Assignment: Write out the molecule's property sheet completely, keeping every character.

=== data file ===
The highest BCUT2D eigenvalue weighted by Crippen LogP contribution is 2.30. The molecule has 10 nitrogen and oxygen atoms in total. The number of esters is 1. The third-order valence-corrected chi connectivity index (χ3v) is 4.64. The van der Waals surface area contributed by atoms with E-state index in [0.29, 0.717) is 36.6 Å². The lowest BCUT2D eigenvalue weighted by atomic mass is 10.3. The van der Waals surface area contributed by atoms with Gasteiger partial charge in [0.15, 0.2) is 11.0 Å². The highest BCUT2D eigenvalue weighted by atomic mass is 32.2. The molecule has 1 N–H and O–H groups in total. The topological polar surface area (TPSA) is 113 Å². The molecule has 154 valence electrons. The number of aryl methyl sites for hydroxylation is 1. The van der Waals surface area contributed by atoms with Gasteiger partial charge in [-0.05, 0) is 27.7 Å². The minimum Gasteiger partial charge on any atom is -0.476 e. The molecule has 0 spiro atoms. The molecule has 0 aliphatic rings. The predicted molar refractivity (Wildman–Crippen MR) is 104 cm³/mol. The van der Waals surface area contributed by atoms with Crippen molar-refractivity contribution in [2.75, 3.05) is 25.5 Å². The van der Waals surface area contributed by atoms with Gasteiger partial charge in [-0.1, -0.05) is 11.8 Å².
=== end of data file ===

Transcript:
The highest BCUT2D eigenvalue weighted by Crippen LogP contribution is 2.30. The molecule has 10 nitrogen and oxygen atoms in total. The number of esters is 1. The third-order valence-corrected chi connectivity index (χ3v) is 4.64. The van der Waals surface area contributed by atoms with E-state index in [0.29, 0.717) is 36.6 Å². The lowest BCUT2D eigenvalue weighted by atomic mass is 10.3. The van der Waals surface area contributed by atoms with Gasteiger partial charge in [0.15, 0.2) is 11.0 Å². The highest BCUT2D eigenvalue weighted by atomic mass is 32.2. The molecule has 1 N–H and O–H groups in total. The topological polar surface area (TPSA) is 113 Å². The molecule has 154 valence electrons. The number of aryl methyl sites for hydroxylation is 1. The van der Waals surface area contributed by atoms with Gasteiger partial charge in [-0.05, 0) is 27.7 Å². The minimum Gasteiger partial charge on any atom is -0.476 e. The molecule has 0 spiro atoms. The molecule has 0 aliphatic rings. The predicted molar refractivity (Wildman–Crippen MR) is 104 cm³/mol. The van der Waals surface area contributed by atoms with Crippen molar-refractivity contribution in [2.75, 3.05) is 25.5 Å². The van der Waals surface area contributed by atoms with Gasteiger partial charge in [-0.1, -0.05) is 11.8 Å².